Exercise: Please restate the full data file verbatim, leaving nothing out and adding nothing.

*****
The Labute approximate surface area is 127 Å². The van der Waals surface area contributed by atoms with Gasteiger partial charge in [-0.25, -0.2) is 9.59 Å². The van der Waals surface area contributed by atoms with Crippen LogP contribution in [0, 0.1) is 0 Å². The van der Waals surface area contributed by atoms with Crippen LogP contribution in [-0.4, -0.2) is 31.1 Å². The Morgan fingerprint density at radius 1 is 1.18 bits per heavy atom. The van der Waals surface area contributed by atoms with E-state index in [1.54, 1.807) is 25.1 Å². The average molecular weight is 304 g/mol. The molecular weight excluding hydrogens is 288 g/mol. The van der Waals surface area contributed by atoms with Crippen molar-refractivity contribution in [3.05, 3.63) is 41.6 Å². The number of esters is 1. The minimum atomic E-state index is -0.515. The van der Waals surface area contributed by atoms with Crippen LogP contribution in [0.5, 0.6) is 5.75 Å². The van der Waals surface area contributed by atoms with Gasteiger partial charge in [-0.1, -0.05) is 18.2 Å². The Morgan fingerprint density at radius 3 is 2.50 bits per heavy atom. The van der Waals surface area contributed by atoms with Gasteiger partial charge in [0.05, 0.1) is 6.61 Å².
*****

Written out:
The Labute approximate surface area is 127 Å². The van der Waals surface area contributed by atoms with Gasteiger partial charge in [-0.25, -0.2) is 9.59 Å². The van der Waals surface area contributed by atoms with Crippen LogP contribution in [0, 0.1) is 0 Å². The van der Waals surface area contributed by atoms with Crippen LogP contribution in [-0.4, -0.2) is 31.1 Å². The Morgan fingerprint density at radius 1 is 1.18 bits per heavy atom. The van der Waals surface area contributed by atoms with E-state index in [1.54, 1.807) is 25.1 Å². The average molecular weight is 304 g/mol. The molecular weight excluding hydrogens is 288 g/mol. The van der Waals surface area contributed by atoms with Crippen molar-refractivity contribution in [3.05, 3.63) is 41.6 Å². The number of esters is 1. The minimum atomic E-state index is -0.515. The van der Waals surface area contributed by atoms with Crippen LogP contribution in [0.5, 0.6) is 5.75 Å². The van der Waals surface area contributed by atoms with Gasteiger partial charge in [-0.1, -0.05) is 18.2 Å². The Morgan fingerprint density at radius 3 is 2.50 bits per heavy atom. The van der Waals surface area contributed by atoms with Gasteiger partial charge in [0.05, 0.1) is 6.61 Å².